The very best way to help your brain relax and not feel the need to press the alarm bell is to try to keep your body soft and relaxed; you will find it hard to generate anxiety from a relaxed body. How? - Breathing. Learn to ride with slow breathing based low, behind your belly button. If you get really good, you can synchronise your slow breathing to the horse’s strides in any pace, this will help you maintain your breathing and a good rhythm. Really practice this as part of your training at home so that it becomes second nature to you at the competition. Holding your breath unconsciously will cause tension and you could even become light headed. When you concentrate on your breathing your jaw will relax. If not, open your mouth very slightly and keep your jaw ‘floppy’, by doing so you are telling your brain that you are relaxed and it will react accordingly. Also try smiling through your test. Smiling can help you to feel more positive and it looks good to the judges.
Use your peripheral vision. Something else you can only do when relaxed and therefore you can trick the body into thinking that you are relaxed is by putting yourself into a soft, blurry gaze where your eyes remain firmly fixed on one spot out in front of you whilst taking in everything around you by way of vague shapes, colours and movement. Learning to ride like this makes it difficult for your brain to generate a negative state because it is not natural. It will also improve your balance and sense of feel and again you should master this at home before the competition.
Why not have a caller for your test if it's allowed, certainly until you get over the problem. A word of caution; don't use this as a substitute for learning the test in advance. Not knowing your test will exacerbate the nervous condition. Having a confident and calm friend there with you will help boost your confidence and keep you focussed. Stay away from nervous people. Both are contagious!
Why would you put your energies into this and not learn to stay rooted in the moment, concentrating on what is actually happening underneath you – right now?
Being more positive will decrease the adrenaline secreted in your body and will help with breathing. It is important to explore what the most helpful thoughts are for you individually before you ever get to the show. “I can do this. I’m so proud we got here. How beautiful is my horse? We are developing a really good partnership. We have come a long way together.”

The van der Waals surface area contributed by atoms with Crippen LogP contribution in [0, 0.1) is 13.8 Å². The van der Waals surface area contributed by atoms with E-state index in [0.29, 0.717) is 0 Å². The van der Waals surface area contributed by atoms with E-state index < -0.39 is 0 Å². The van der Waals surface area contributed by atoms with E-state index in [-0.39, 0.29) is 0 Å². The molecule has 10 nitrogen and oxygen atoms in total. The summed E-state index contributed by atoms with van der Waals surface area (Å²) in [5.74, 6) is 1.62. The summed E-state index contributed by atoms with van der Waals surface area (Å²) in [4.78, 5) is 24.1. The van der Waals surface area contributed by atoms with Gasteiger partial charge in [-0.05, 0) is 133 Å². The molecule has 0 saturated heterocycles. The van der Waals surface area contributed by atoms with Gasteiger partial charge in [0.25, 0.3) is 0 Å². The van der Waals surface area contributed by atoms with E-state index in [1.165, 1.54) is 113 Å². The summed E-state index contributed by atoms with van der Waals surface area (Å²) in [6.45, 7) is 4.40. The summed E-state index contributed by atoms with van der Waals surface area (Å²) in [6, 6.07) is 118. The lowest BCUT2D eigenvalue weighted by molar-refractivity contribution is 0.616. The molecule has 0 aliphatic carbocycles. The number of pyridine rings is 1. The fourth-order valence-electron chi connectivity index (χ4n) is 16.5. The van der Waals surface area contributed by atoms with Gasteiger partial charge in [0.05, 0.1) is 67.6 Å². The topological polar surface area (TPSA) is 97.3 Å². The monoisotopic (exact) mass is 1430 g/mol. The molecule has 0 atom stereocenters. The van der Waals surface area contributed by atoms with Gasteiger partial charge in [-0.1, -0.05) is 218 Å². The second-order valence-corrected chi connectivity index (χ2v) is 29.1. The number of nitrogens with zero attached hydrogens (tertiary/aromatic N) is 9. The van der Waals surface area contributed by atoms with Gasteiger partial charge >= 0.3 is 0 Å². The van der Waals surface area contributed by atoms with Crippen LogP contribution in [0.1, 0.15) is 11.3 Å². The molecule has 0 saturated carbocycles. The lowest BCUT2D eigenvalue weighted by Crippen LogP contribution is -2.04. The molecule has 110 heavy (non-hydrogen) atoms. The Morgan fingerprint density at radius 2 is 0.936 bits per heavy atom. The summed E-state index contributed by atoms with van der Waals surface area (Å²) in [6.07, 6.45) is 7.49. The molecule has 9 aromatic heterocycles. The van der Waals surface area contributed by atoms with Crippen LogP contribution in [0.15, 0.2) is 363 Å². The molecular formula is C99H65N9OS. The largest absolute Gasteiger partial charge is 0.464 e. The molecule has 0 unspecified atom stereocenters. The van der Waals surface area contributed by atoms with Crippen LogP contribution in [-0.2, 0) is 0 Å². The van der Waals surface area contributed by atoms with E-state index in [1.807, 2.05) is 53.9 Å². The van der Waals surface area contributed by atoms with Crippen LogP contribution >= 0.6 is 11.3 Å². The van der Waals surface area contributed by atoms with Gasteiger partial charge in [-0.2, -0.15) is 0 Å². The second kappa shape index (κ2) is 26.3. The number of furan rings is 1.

Try to remember a time when you were on your horse and felt the best you have ever felt. Attach a word to that memory and bring yourself back to that feeling through the repetition of the associated word(s). This will re-affirm that you have done it well before and you can do it well again. This is a tool that many top level athletes use. So I use the words “Clint Eastwood” whenever I feel tense.
More homework …
- Take a few minutes three times per day to mentally rehearse yourself riding confidently.
- Be extra prepared before the test, know all the movements of your tests by heart
- Be sure that all your equipment, tack and horse are ready before the show so you have less to worry about.
- Be on time and know the way to the show venue (in case you have to leave in a hurry! Hahaha)
- Do some physical exercise that morning or the night before to reduce anxiety.
- Have a hot bath or shower before you leave for the show to help relax you.
- Don't eat too heavily before you go. It will sit in your stomach like a rock and make you feel worse. Have something light and nutritious and bring some healthy snacks with you.
- Stay hydrated. Plenty of water to keep the anxiety monster at bay.
- Repeatedly watch your favourite rider in person or on video. Recently neuroscientists have discovered ‘mirror’ neurons in the brain that activate when you watch someone do something that you are actively learning about. Very interesting stuff. The idea that I can ride like Charlotte Dujardin just by watching her is pretty exciting, don’t you think?
- Take on board Charlotte’s philosophy - “I always look at it as the same old centreline, just another arena,” Or as she more directly and more famously said, “‘same old shit, different arena.”
If all this fails …
Remember, confidence is like a muscle, the more we use it, the stronger it gets. It’s serious fun!
Patricia – The Dressage Tipster
Thanks again Patricia! This post was so helpful, I even printed passages of it and put it in my trailer!
Why not visit her blog and sign up for the newsletter? You can also find it on my blog roll on the home page – worth a read! I will keep posting some of her ideas in the following weeks.
Labels: Mental Training